Chapter

Engineering substantially prolonged human lifespans: biotechnological enhancement and ethics

Peter Derkx

in Valuing older people

Published by Policy Press

Published in print July 2009 | ISBN: 9781847422927
Published online March 2012 | e-ISBN: 9781447304173 | DOI: http://dx.doi.org/10.1332/policypress/9781847422927.003.0011
Engineering substantially prolonged human lifespans: biotechnological enhancement and ethics

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Before embarking on an ethical discussion, this chapter begins by distinguishing four possible outcomes of a biotechnological enhancement of the human lifespan – extended morbidity, compressed morbidity, decelerated senescence, and arrested senescence. The author summarises the major ethical arguments for and against effective substantial extension of the human lifespan through four categories: autonomy, beneficence (including non-maleficence), distributive justice, and meaning of life. The chapter explicates that decisions about priorities in medical and biotechnological research will have impacts on future generations. Society must be conscientious in its judgements about what is good for future people. The author argues that research on meanings of life, the value of old age, and a just and humane society requires approaches and methods fitting the subject of investigation, and in this area research confining itself to a ‘hard’ laboratory approach is often inappropriate.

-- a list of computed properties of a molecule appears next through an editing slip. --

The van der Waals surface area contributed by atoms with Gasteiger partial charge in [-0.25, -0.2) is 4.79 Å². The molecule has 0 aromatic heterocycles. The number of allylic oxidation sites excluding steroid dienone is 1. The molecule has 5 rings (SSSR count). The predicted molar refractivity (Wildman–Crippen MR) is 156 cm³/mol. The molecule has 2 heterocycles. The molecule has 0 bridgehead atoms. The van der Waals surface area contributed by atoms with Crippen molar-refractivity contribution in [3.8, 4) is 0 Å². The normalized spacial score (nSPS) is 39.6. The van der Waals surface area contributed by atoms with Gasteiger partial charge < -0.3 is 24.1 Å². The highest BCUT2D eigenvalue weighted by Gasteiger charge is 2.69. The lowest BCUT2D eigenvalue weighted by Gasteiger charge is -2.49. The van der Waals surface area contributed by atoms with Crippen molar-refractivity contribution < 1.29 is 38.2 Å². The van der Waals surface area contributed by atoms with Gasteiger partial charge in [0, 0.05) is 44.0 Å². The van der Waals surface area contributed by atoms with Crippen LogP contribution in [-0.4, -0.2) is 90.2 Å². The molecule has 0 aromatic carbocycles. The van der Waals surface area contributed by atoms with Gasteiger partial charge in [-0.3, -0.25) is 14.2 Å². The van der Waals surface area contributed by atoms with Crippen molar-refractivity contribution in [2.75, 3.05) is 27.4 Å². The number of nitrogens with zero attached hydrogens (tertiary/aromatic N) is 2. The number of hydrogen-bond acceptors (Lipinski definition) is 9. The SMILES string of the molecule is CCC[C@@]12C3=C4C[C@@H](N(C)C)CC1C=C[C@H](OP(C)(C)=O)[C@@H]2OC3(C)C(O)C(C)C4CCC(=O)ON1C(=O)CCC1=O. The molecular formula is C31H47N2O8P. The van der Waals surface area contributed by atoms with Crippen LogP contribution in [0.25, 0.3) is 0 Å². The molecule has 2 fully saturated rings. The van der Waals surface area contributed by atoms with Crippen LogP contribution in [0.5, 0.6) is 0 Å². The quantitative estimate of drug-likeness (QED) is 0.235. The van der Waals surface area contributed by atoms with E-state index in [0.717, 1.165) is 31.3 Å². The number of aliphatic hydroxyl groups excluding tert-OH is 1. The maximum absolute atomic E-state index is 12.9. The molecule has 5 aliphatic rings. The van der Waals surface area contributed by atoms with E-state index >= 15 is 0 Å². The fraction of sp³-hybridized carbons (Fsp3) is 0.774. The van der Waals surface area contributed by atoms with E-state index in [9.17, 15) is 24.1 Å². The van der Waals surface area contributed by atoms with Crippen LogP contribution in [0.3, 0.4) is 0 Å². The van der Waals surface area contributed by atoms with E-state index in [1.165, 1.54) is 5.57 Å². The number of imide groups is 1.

Keywords: biotechnological enhancement; human lifespan; future generations; decelerated senescence; extended morbidity

Chapter.  9842 words. 

Subjects: Gerontology and Ageing

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